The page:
Directed by Azazel Jacobs | Written by Patrick DeWitt, based on his book | 113 min | In Cinemas
An Irish-Canadian co-pro, which explains the Canadian novelist writing the thing, and the presence of veteran Canuck thespian Susan Coyne in a key role, French Exit is a comedy soufflé of sorts — equal parts droll chamber piece and meandering, melancholy character study. If it rarely hits laugh-out-loud targets, it gives Michelle Pfeiffer her best role in years. The entire picture hangs off her character, who is worth getting to know better.
She’s Frances Price, who at one time was the toast of New York high society, married to a fellow named Franklin (Tracy Letts). But, he died and she spent his money. Now, deeply insolvent, she has to sell all her valuables before the bank takes everything. Cash in hand, the family cat, Little Frank, in her carry-on bag, and her adult son, Malcolm (Lucas Hedges) tagging along, they sail to Paris where she’ll hide out in a flat her good friend Joan (Coyne) barely uses and spend the last of her cash.
It’s a slow start. Frances is frequently miserable company, while Malcolm is even worse — he cruelly abandons his terribly-dressed fiancé, Susan (Imogen Poots), to join his mother on this trip. His mommy fixation isn’t especially well explained, but mostly he’s there just to give Frances someone to bounce off of. Fortunately, French Exit isn’t really about the hard times of an obnoxious family of privilege, which would be intolerable.
It gets a lot wackier — and better — when they pull into Paris. There’s something strange going on with the cat that involves a clairvoyant they met on the boat (Danielle Macdonald), an ex-pat American of their acquaintance (Valerie Mahaffey), and a French private investigator (Isaach De Bankolé). By the time our peculiar crew are gathered around a flickering candle for a seance with Franklin’s feline-bound spirit, you’re either on board with how silly this is getting or you’re not. I was, for the most part. This is definitely weird, sometimes approaching wonderful.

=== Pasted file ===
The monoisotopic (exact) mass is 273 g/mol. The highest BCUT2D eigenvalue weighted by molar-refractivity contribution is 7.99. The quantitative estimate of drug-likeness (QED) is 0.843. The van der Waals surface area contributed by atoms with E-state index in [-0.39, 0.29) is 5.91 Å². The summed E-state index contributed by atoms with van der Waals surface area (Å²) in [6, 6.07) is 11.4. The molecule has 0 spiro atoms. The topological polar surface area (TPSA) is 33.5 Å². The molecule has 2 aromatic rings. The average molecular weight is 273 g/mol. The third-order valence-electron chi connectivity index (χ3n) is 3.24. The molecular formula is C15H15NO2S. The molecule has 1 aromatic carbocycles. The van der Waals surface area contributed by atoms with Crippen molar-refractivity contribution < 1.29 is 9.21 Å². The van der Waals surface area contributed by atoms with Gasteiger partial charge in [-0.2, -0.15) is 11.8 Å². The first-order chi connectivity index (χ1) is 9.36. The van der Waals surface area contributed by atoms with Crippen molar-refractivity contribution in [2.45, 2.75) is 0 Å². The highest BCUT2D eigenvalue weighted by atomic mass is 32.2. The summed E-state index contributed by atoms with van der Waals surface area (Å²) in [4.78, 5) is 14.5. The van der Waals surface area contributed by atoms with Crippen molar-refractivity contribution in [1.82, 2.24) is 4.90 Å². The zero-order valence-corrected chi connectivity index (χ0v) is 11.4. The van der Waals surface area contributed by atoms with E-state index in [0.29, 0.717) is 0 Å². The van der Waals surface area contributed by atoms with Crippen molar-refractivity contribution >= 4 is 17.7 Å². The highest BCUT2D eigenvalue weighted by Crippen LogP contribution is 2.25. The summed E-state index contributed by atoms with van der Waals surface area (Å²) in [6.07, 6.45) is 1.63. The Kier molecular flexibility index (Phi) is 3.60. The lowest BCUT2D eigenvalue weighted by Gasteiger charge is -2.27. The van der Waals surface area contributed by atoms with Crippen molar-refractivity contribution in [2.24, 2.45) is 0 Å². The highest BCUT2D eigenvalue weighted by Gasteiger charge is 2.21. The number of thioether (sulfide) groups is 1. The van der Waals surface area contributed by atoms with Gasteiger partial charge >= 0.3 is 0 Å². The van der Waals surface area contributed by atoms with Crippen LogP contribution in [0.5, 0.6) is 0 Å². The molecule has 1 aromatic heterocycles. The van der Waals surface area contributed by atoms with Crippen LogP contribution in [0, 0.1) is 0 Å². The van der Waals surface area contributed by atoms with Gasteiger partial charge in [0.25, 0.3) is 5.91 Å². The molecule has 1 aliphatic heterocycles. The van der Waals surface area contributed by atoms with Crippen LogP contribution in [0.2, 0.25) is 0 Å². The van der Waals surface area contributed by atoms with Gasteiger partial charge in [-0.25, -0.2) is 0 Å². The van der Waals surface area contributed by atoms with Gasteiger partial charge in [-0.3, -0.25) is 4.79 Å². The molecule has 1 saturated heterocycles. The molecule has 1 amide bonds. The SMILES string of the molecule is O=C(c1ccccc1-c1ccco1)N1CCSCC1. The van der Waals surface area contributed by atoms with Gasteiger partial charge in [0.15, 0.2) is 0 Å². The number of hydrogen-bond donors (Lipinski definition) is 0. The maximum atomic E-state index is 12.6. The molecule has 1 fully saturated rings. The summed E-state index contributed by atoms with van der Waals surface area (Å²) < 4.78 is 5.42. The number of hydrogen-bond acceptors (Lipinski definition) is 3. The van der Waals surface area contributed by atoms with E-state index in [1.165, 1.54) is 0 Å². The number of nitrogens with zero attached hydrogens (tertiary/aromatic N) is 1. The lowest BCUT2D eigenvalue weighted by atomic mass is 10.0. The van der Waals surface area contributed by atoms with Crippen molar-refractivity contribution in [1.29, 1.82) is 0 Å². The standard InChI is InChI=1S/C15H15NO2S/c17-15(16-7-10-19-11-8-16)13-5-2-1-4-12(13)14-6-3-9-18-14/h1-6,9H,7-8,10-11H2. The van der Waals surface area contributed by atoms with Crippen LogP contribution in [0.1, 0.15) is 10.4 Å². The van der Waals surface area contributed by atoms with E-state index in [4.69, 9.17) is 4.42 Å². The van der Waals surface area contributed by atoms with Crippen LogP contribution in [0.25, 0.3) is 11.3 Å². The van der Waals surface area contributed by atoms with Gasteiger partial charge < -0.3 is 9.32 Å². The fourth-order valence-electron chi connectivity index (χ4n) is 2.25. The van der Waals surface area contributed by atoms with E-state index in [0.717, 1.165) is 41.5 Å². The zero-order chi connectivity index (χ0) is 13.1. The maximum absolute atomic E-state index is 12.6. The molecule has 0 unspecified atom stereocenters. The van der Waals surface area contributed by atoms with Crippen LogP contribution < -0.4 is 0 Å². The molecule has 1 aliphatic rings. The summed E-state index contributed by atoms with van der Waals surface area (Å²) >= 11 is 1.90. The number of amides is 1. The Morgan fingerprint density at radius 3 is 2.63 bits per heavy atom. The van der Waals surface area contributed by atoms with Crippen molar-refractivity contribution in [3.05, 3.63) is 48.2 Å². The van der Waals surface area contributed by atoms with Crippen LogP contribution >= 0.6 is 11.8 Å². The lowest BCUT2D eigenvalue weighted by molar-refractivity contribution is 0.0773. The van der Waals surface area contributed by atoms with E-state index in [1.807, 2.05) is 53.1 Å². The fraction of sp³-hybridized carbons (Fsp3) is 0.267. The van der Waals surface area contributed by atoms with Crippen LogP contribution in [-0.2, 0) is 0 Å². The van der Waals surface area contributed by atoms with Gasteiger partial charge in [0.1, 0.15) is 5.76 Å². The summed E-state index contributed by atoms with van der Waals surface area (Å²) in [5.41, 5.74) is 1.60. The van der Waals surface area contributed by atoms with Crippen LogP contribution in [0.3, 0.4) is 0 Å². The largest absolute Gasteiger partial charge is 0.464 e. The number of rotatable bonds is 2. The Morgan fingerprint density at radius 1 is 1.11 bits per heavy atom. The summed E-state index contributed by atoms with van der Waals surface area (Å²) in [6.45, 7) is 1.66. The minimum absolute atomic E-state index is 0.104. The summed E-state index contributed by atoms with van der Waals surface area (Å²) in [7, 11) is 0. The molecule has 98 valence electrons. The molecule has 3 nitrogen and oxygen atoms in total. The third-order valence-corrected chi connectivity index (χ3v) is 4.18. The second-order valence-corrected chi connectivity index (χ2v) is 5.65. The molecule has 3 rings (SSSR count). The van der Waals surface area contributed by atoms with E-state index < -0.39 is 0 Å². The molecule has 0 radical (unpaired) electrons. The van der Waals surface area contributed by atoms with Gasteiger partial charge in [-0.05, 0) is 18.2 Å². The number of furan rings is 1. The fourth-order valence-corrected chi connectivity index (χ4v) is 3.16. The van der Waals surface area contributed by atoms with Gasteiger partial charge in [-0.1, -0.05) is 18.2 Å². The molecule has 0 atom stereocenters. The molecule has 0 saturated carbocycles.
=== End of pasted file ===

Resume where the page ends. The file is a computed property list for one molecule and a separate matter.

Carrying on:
Pfeiffer has always been a potent character actor in the body of a Californian leading lady. Frances might feel the glamour is gone from her life, but it’s still plenty evident in Pfeiffer’s performance. The melancholy in the story — it’s really all about aging and death — keeps the picture grounded underneath all the shenanigans, and Pfeiffer roots it in place, channeling both grief and her particular brand of brittle iciness. It’s as if she’s revisited Elvira, her character from Scarface, but at age 60 — with all the cocaine and hard times still haunting her. It is a little hard to believe someone as vital as she is wouldn’t see Paris not just as a coda but as an opportunity for the next chapter, but a dark finality is where this picture is heading.
And while it mostly charms on its way there, French Exit leaves its audience with plenty of questions. Not the least of which is: Why did the scenes aboard the ocean liner look so unreal? (Especially having just seen Lucas Hedges in Let Them All Talk, where the Queen Mary was basically a character in the film.)
Furthermore, what was up with the dildo in the freezer? And why did Julius the Investigator, and Mme. Reynard, the American ex-pat, feel it necessary to stay over in Joan’s flat with Frances and the rest of them? As I said, wacky. Also, weird. Sometimes almost wonderful.